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How Many Friends, Fans, Followers… Does a Freelancer Really Need?

by Laura Spencer

on November 18, 2013

in Social Media

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In recent months, a number of articles and posts have been published about the fake Twitter follower market. I’m not sure which publication started the discussion about fake followers, but you can learn some details about it from this infogaphic published in the post “How to Get a Million Twitter Followers by Christmas” published on Inc. by Judith Ohikuare.

Basically, the discussion addresses the practice of increasing your Twitter follower count by purchasing followers.

Fake social media posturing is not just limited to Twitter, either. Apparently, you can also buy Facebook fans and connections on other social media accounts as well.

In this post, I examine this trend as it pertains to freelancers. I’ll address the question of buying connections and discuss whether it has value for the typical freelancer. At the end, I encourage readers to chime in with their own opinions.

If you enjoyed this post, you probably also like this post on online networking, 3 Quick and Easy Ways to Network Online that You Probably Don’t Really Use.

Will Buying Followers Help Your Freelancing Business?

That is the question you really need to answer if you’re think about bolstering your social media accounts with fake followers.

To answer that question, examine the following:

  • Will the sheer number of followers that I have bring me more business?
  • Will the number of followers help me to build relationships?
  • What type of followers am I likely to get if I increase the numbers artificially?

For most freelancers, I think the answer to the first two questions is likely to be “no.”

There are some freelancers who may benefit by claiming a huge number of social media connections. There are people who are impressed by such things. And a huge number of connections may lead some to believe that you are a more proficient user of social media than you actually are.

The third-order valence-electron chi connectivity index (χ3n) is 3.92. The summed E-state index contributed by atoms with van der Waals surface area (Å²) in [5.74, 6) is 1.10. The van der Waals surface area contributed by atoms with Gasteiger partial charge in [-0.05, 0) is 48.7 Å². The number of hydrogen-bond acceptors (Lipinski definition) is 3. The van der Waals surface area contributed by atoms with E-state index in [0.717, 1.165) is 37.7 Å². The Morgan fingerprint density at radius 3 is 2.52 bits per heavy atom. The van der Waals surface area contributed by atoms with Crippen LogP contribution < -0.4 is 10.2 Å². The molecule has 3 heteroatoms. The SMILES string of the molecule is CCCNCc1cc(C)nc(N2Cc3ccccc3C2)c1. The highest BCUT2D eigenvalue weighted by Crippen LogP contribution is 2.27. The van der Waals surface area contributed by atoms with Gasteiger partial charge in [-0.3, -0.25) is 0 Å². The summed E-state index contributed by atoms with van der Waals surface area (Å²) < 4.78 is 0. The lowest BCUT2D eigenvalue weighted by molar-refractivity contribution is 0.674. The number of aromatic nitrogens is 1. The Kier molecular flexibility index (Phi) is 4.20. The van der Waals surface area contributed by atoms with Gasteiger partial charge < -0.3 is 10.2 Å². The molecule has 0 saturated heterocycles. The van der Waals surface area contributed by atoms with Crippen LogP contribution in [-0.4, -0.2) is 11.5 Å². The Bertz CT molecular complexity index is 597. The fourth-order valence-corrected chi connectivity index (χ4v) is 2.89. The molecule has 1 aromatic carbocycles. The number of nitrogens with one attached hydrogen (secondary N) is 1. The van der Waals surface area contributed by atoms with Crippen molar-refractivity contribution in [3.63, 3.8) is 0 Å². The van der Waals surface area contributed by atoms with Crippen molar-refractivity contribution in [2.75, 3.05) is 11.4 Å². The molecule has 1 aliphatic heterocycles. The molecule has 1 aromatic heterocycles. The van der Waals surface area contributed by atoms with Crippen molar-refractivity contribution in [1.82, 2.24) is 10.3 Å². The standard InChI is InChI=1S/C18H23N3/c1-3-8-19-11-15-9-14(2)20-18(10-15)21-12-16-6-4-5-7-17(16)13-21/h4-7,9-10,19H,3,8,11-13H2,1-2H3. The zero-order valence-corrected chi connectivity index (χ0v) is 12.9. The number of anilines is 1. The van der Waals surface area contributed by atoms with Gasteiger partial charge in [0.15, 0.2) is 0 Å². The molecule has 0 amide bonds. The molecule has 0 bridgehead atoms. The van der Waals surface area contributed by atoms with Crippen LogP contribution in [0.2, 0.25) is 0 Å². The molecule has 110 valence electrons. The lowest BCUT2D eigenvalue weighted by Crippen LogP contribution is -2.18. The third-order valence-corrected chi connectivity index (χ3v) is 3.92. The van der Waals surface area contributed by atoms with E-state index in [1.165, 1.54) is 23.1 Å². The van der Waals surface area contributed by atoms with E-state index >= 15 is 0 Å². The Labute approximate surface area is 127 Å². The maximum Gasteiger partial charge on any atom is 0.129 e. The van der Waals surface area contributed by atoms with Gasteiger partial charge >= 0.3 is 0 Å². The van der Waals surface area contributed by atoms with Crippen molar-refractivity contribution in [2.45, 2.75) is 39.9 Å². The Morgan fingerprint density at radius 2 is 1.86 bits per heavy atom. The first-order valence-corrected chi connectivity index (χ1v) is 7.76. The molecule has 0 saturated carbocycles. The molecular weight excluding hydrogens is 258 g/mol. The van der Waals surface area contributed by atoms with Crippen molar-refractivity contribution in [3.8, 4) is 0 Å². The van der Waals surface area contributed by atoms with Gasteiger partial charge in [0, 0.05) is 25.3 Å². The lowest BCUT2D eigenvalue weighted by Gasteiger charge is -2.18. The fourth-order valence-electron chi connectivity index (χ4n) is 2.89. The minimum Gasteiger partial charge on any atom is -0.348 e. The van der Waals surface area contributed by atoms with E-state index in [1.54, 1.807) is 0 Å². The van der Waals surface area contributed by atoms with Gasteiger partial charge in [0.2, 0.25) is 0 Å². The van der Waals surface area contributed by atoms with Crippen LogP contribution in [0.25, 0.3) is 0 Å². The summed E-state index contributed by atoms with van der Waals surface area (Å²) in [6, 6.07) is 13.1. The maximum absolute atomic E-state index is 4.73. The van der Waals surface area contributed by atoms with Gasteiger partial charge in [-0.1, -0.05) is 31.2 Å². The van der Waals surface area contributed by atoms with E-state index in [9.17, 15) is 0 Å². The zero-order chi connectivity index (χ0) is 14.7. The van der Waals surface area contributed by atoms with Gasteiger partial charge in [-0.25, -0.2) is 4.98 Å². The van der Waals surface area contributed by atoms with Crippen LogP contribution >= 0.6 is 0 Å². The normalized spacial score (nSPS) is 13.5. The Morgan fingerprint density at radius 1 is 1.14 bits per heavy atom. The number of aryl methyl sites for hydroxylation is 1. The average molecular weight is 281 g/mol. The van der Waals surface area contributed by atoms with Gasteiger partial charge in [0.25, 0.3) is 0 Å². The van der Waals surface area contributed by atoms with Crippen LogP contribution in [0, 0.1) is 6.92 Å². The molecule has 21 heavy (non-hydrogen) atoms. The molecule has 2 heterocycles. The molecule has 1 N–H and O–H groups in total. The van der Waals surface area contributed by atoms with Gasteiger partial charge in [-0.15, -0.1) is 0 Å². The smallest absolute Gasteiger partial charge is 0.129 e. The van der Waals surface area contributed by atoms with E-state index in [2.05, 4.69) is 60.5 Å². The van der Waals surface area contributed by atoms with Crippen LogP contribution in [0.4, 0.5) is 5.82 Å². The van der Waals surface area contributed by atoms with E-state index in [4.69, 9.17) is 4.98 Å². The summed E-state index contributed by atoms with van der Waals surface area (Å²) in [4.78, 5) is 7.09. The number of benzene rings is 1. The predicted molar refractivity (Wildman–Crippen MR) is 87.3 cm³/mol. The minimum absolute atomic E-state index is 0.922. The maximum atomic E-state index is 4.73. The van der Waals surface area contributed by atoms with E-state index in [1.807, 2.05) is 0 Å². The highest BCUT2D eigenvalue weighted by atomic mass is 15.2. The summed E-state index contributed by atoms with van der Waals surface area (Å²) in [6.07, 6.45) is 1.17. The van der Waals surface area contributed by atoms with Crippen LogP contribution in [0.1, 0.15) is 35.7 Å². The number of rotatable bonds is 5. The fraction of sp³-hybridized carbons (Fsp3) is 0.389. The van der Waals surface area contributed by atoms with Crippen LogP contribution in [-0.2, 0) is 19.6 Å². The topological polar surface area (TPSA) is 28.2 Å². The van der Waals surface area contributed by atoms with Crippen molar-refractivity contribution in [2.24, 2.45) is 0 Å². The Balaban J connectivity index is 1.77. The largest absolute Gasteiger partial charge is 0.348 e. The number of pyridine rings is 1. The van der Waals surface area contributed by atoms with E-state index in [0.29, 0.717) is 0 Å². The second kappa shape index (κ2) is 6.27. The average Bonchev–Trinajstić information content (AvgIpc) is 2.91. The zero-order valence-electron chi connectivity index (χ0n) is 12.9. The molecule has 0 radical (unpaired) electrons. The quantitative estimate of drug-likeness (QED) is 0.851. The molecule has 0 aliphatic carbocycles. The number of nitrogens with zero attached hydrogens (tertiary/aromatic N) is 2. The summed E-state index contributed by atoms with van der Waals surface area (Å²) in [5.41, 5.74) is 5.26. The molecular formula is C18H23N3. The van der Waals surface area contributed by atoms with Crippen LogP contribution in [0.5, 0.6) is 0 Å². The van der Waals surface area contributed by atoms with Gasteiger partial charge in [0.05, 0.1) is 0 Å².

But most freelancers find clients by building relationships. Social media is just a tool to that end.

You can find more pros and cons of buying Twitter follwers in Megan Marrs’ piece on WordStream, Buying Twitter Followers: The (Cheap) Price of Friendship.

How to Make Social Media Connections that Are Real

I still maintain that the best social media connections are those that you acquire organically. Organic connections are the ones you make with people who follow you because they know you are or because they are interested in what you have to share. These are also the people who are likely to become your future friends or clients.

Most of us who have been actively using social media for a while know that you can’t personally interact with every connection every day. But you can interact in a meaningful way with at least one person almost every day. Actually, it’s surprising how many relationships you can make by using social tools.

The real purpose of social media, besides sharing information, is to build relationships. And freelancers definitely benefit from stronger relationships with their clients and prospects.

So, How Many Social Media Connections Do I Need?

Can you put an exact number on how many connections freelancers should have? Is there even an exact number?

I don’t think so, although others have tried. A few years ago, the idea of 1,000 True Fans became popular online after Keven Kelly introduced it on his blog, KK*. There were even posts written on other blogs on how to get 1,000 fans.

A lot people focused on the number, 1,000. But I think that those who focus on the number have the wrong idea. Actually, I think that the focus should have been on the word “true.” After all, true relationships are what freelancers should be building.

For most freelancers, I recommend that the focus of making online connections should be on the quality of the connection and not the quantity. (Does that sound familiar? It’s not too different from how freelancers should position themselves–based on quality and not quantity.)

The exact number of connections isn’t important. A freelancer with 999 connections isn’t doomed to fail and a freelancer with 1,000 connections isn’t guaranteed success. (If you read Kevin’s post carefully, he actually explains that the number of true fans may be different for different individuals.)

Your Turn

What’s your take on the fake connections issue? How important do you think it is for a freelancer to have a high number of friends, fans, or followers?

Share your thoughts in the comments.

Learn how to earn $125 or more per hour as a freelancer – Free Test Drive

About Laura Spencer

Laura Spencer is a freelance writer from North Central Texas with over 20 years of professional business writing experience. If you liked this post, then you may also enjoy Lauraâ??s blog about her freelance writing experiences, WritingThoughts. Laura is also on Google+.